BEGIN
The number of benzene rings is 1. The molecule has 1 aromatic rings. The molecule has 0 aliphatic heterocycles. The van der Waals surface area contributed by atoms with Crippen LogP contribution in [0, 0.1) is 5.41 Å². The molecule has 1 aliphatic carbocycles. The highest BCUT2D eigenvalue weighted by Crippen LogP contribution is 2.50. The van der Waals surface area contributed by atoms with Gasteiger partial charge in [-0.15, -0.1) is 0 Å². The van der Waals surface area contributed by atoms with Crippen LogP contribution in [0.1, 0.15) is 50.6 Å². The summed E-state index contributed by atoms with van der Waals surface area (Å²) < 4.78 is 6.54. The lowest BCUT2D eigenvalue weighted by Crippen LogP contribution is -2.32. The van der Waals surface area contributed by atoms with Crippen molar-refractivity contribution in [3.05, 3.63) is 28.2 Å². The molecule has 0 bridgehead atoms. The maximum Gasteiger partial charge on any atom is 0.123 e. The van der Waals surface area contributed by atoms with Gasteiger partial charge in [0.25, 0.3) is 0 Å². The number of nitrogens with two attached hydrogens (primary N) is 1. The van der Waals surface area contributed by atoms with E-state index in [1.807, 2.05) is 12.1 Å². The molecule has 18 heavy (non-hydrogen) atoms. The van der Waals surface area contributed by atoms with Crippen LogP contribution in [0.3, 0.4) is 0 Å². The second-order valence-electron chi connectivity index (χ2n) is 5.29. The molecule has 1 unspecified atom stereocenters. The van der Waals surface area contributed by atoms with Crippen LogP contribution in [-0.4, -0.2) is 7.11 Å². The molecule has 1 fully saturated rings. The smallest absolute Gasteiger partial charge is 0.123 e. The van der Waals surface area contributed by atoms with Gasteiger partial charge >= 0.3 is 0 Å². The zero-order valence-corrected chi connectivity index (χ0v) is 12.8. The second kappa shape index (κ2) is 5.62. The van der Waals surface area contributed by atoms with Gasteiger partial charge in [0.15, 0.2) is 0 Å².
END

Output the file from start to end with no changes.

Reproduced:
The number of benzene rings is 1. The molecule has 1 aromatic rings. The molecule has 0 aliphatic heterocycles. The van der Waals surface area contributed by atoms with Crippen LogP contribution in [0, 0.1) is 5.41 Å². The molecule has 1 aliphatic carbocycles. The highest BCUT2D eigenvalue weighted by Crippen LogP contribution is 2.50. The van der Waals surface area contributed by atoms with Gasteiger partial charge in [-0.15, -0.1) is 0 Å². The van der Waals surface area contributed by atoms with Crippen LogP contribution in [0.1, 0.15) is 50.6 Å². The summed E-state index contributed by atoms with van der Waals surface area (Å²) < 4.78 is 6.54. The lowest BCUT2D eigenvalue weighted by Crippen LogP contribution is -2.32. The van der Waals surface area contributed by atoms with Crippen molar-refractivity contribution in [3.05, 3.63) is 28.2 Å². The molecule has 0 bridgehead atoms. The maximum Gasteiger partial charge on any atom is 0.123 e. The van der Waals surface area contributed by atoms with Gasteiger partial charge in [0.25, 0.3) is 0 Å². The number of nitrogens with two attached hydrogens (primary N) is 1. The van der Waals surface area contributed by atoms with E-state index in [1.807, 2.05) is 12.1 Å². The molecule has 18 heavy (non-hydrogen) atoms. The van der Waals surface area contributed by atoms with Crippen LogP contribution in [0.3, 0.4) is 0 Å². The second-order valence-electron chi connectivity index (χ2n) is 5.29. The molecule has 1 unspecified atom stereocenters. The van der Waals surface area contributed by atoms with Crippen LogP contribution in [-0.4, -0.2) is 7.11 Å². The molecule has 1 fully saturated rings. The smallest absolute Gasteiger partial charge is 0.123 e. The van der Waals surface area contributed by atoms with Gasteiger partial charge >= 0.3 is 0 Å². The zero-order valence-corrected chi connectivity index (χ0v) is 12.8. The second kappa shape index (κ2) is 5.62. The van der Waals surface area contributed by atoms with Gasteiger partial charge in [0.15, 0.2) is 0 Å².